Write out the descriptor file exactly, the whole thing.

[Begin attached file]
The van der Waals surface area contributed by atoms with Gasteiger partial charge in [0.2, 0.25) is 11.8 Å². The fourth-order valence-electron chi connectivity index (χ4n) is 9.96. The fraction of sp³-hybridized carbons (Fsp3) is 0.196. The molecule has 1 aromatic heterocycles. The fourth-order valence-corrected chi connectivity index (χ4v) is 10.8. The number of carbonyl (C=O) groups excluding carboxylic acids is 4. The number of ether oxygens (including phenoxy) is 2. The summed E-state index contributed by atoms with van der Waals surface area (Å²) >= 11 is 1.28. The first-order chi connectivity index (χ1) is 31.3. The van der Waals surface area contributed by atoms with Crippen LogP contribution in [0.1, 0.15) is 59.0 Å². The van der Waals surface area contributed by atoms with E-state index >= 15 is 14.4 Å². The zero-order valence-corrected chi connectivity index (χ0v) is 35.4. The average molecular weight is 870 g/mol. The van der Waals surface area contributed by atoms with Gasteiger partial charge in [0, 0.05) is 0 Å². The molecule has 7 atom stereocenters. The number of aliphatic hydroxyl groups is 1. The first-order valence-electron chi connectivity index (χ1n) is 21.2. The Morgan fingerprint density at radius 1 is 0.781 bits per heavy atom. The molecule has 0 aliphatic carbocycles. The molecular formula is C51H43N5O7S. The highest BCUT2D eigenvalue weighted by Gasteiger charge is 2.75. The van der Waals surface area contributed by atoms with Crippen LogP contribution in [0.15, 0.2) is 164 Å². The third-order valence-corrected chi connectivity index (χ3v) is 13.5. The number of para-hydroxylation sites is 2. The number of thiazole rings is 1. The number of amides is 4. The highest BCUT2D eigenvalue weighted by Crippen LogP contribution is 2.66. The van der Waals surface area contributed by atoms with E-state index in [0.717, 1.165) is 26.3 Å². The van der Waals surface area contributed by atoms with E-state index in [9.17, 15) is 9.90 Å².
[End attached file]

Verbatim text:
The van der Waals surface area contributed by atoms with Gasteiger partial charge in [0.2, 0.25) is 11.8 Å². The fourth-order valence-electron chi connectivity index (χ4n) is 9.96. The fraction of sp³-hybridized carbons (Fsp3) is 0.196. The molecule has 1 aromatic heterocycles. The fourth-order valence-corrected chi connectivity index (χ4v) is 10.8. The number of carbonyl (C=O) groups excluding carboxylic acids is 4. The number of ether oxygens (including phenoxy) is 2. The summed E-state index contributed by atoms with van der Waals surface area (Å²) >= 11 is 1.28. The first-order chi connectivity index (χ1) is 31.3. The van der Waals surface area contributed by atoms with Crippen LogP contribution in [0.1, 0.15) is 59.0 Å². The van der Waals surface area contributed by atoms with E-state index >= 15 is 14.4 Å². The zero-order valence-corrected chi connectivity index (χ0v) is 35.4. The average molecular weight is 870 g/mol. The van der Waals surface area contributed by atoms with Gasteiger partial charge in [0, 0.05) is 0 Å². The molecule has 7 atom stereocenters. The number of aliphatic hydroxyl groups is 1. The first-order valence-electron chi connectivity index (χ1n) is 21.2. The Morgan fingerprint density at radius 1 is 0.781 bits per heavy atom. The molecule has 0 aliphatic carbocycles. The molecular formula is C51H43N5O7S. The highest BCUT2D eigenvalue weighted by Gasteiger charge is 2.75. The van der Waals surface area contributed by atoms with Crippen LogP contribution in [0.15, 0.2) is 164 Å². The third-order valence-corrected chi connectivity index (χ3v) is 13.5. The number of para-hydroxylation sites is 2. The number of thiazole rings is 1. The number of amides is 4. The highest BCUT2D eigenvalue weighted by Crippen LogP contribution is 2.66. The van der Waals surface area contributed by atoms with E-state index in [0.717, 1.165) is 26.3 Å². The van der Waals surface area contributed by atoms with E-state index in [9.17, 15) is 9.90 Å².